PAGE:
By 1967, Frank Sinatra’s film career was once again on a slide downward, unlike Newman’s who pretty much ruled the screen in the 1960’s. The original Jersey Boy made three mediocre films in a row (Marriage on the Rocks, Assault on a Queen and The Naked Runner). They were films he walked through and he looked as bored as the films were themselves. With Tony Rome, Sinatra, the actor, found his way back with the kind of smart ass, wise guy loner the public always kind of felt the singer/actor was in real life. Sinatra does look a bit too old for the role, he was 51 and looked even older. Just compare a photo of 51 year old Brad Pitt next to Frank, the difference is obvious. However, that hard, tired face and look surely adds to the aura. Continue reading
The information highway can and does contain a lot a detours. For researchers it can be a slippery road to travel. In writing this blog, I have done my share of research and have come across much misinformation and even some outright attempts to deceive. You can’t always believe what you read or see.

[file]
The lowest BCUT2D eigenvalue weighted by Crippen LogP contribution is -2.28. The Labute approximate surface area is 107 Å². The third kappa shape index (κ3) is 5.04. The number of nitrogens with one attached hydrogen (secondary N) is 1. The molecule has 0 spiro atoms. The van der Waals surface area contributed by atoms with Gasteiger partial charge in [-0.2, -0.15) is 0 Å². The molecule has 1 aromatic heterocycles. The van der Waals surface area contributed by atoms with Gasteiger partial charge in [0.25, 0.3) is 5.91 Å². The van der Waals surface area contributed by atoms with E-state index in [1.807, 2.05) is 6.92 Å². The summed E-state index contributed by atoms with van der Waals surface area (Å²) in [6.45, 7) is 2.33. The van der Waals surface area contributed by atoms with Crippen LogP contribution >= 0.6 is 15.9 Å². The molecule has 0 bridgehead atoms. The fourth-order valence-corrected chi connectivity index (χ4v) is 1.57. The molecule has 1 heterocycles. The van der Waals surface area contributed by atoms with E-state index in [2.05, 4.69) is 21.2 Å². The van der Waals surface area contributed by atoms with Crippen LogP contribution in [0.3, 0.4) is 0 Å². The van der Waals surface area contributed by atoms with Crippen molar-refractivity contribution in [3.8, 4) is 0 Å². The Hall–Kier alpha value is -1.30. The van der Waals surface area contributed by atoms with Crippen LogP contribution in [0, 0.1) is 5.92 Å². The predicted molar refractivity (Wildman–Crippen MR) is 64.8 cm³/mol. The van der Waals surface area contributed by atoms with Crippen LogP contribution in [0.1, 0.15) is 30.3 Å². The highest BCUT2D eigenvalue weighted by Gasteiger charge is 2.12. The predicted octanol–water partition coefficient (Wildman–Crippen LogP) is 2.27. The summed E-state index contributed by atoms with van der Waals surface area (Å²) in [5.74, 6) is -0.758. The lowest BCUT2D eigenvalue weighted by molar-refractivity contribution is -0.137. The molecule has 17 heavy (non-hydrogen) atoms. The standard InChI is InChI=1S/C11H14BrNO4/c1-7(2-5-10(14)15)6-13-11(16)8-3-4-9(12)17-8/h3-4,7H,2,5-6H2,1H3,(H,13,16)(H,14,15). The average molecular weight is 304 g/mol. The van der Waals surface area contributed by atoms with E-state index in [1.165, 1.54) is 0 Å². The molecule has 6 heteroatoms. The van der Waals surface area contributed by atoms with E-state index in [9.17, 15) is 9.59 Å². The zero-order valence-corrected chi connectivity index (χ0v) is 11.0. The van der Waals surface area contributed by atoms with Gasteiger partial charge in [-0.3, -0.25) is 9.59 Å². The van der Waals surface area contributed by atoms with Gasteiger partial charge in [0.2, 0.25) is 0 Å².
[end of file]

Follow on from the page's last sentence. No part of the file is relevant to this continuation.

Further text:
Richard C. Miller began his career as a photographer when he submitted a photograph of his baby daughter to The Saturday Evening Post and it was not only accepted, but made the cover of the magazine. His met Brett Weston, son of Edward Weston, during the war and they became friends and photographed together. After the war, Miller worked for various magazines and around 1946 photographed a young model named Norma Jean Dougherty, soon to change her named to Marilyn Monroe, selling the photo to True Romance magazine. Miller went on to photograph a wide variety of subjects including some Hollywood work in the 1950’s and early 1960’s. During the making of Giant, Miller shot the above photo of James Dean and Elizabeth Taylor in Dallas, relaxing during the making of George Stevens’ epic modern day western. Continue reading